If you had known all that was going on, you probably would’ve stayed away from Brazilian stocks. Yet, the Brazil iShares ETF was up nearly 60% through July.


So, that’s that. What’s the takeaway? Here is O’Higgins:


Even if we had a crystal ball, the investment implications of future events and conditions are unknowable.”


And that is an unappreciated nuance of the dangerous practice of trying to position your portfolio to profit from your crystal ball gazing about macro events. Fire and ice is a nice metaphor, but better suited for poetry than investing.


*** On Corporate Culture


I like to talk about how I prefer the companies I invest in have a “good culture.” What this means is hard to say exactly. It entails, among other things, long-term thinking, good treatment of employees, a certain transparency and a sense of fair play.


It’s hard to quantify, too. Even so, there are some quantitative clues. For example, low turnover among employees can be a sign that a business has a good culture. But mostly, culture is something you get by talking to people and getting a sense for what it's like to work there.


I recently read a book about Mainfreight, the New Zealand based logistics company titled: Ready, Fire, Aim: The Mainfreight Story - How a Kiwi freight company went global by Keith Davies.


I’ve admired this company from afar, but never owned it. The stock has been a steady and strong performer: up 4.5x over the last 5 years and nearly 8x over the last 10. A big part of the secret sauce here is the culture. There is a generous profit-sharing plan, where 10% of profits are shared equally among employees. And there is a lot of transparency and an aversion to bureaucracy. An excerpt:

The founder, Bruce Plested, imbued the company with these attitudes from the beginning. One theme that runs through the book is how Plested and his team worked hard to keep that culture -- and plant it in companies they acquired -- and how it was not easy. As Mainfreight grew, they have to repeatedly hack away at what Plested dubbed creeping “big company syndrome”:

(Love the detail about "blue rinse in the toilets"!)


I’m not necessarily recommending the book to you. I read it because I was interested in learning more about Mainfreight. And also because I’m interested, more generally, in these LTL logistics companies (such as Old Dominion Freight Lines) as potential investments someday. The book is good for those purposes.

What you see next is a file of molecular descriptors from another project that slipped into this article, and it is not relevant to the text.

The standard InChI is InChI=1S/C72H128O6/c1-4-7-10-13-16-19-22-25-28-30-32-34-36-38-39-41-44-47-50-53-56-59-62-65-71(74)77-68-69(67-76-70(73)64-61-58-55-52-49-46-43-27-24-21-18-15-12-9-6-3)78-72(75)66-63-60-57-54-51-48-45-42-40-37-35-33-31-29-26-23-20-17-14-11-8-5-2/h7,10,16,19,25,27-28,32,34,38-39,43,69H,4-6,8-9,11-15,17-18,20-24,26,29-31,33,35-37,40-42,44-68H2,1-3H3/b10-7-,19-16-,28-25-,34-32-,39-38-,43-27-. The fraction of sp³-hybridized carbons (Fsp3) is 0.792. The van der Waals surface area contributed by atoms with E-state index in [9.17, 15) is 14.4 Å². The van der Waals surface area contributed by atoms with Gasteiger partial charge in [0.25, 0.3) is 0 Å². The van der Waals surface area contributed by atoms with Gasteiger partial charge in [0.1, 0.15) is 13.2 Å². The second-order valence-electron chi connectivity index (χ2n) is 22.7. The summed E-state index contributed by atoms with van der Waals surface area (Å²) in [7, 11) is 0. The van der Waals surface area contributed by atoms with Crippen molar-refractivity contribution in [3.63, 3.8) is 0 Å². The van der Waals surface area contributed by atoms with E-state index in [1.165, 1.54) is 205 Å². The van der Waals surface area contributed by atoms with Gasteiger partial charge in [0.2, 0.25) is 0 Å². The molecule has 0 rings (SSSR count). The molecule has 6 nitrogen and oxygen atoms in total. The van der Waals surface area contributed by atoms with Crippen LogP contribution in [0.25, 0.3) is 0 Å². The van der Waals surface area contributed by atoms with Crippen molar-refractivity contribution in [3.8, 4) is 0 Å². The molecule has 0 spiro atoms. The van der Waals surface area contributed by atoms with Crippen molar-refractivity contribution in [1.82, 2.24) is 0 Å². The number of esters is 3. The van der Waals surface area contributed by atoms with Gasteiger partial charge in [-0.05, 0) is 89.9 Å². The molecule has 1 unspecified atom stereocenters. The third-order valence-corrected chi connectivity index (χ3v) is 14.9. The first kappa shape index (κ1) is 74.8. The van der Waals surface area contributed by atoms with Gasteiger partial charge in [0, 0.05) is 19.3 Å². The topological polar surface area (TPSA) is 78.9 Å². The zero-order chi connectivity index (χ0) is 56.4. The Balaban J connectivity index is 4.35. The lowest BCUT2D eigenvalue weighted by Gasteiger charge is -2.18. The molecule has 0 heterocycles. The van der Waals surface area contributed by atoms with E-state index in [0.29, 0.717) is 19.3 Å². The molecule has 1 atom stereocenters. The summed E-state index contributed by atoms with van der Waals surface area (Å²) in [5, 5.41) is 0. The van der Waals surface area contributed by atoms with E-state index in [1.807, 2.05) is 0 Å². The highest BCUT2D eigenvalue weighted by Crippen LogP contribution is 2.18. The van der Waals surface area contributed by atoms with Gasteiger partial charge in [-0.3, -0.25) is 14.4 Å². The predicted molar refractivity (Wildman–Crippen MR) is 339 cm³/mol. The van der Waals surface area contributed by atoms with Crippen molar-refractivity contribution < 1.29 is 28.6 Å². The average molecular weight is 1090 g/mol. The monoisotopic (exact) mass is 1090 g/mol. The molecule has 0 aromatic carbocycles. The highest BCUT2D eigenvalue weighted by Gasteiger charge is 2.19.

But I share these notes because they give you more tangible examples to look for when thinking about and looking for “culture.” Mainfreight is a good case study in this regard.


*** Brown & Brown: Still Holding


Widespread stock ownership can be another clue to a good culture. At Brown & Brown (BRO), 60% of employees (“teammates” in Brown lingo) are shareholders. The board and management own ~17% of the stock. And employees own an estimated ~13%.


Anyway, Brown is a company I’ve mentioned before in these pages -- in fact, early one when I started writing the blog. I owned Brown & Brown when my fund opened its doors in January 2019, purchasing my first shares at ~$27 per share. The stock has doubled since. I still own it. And I have added a lot to the position since 2019. I intend to own it for many years.


I like many things about this business including the resiliency and consistency of free cash flow and its ability to reinvest all of its free cash flow into acquiring smaller insurance brokers.


The insurance brokers generally have been good investments -- see the 5- and 10-year charts for Aon, MMC, etc. I see no reason why they shouldn’t continue to pound out good results.


Brown reported earnings last night and they were solid, as usual:

I like it, too, because Brown is another example of a kind of humble business delivering market-beating results over time. Insurance brokers? Not anything sexy about insurance brokers. But the stock is up nearly 3x over the last five years and over 5x in ten. It’s done that without a lot of drama, too. Good ballast for a portfolio. All you gotta do is leave the stock alone. Easier said than done, but the key to earning multi-bagger returns.


Thanks for reading!


***

Published July 27, 2021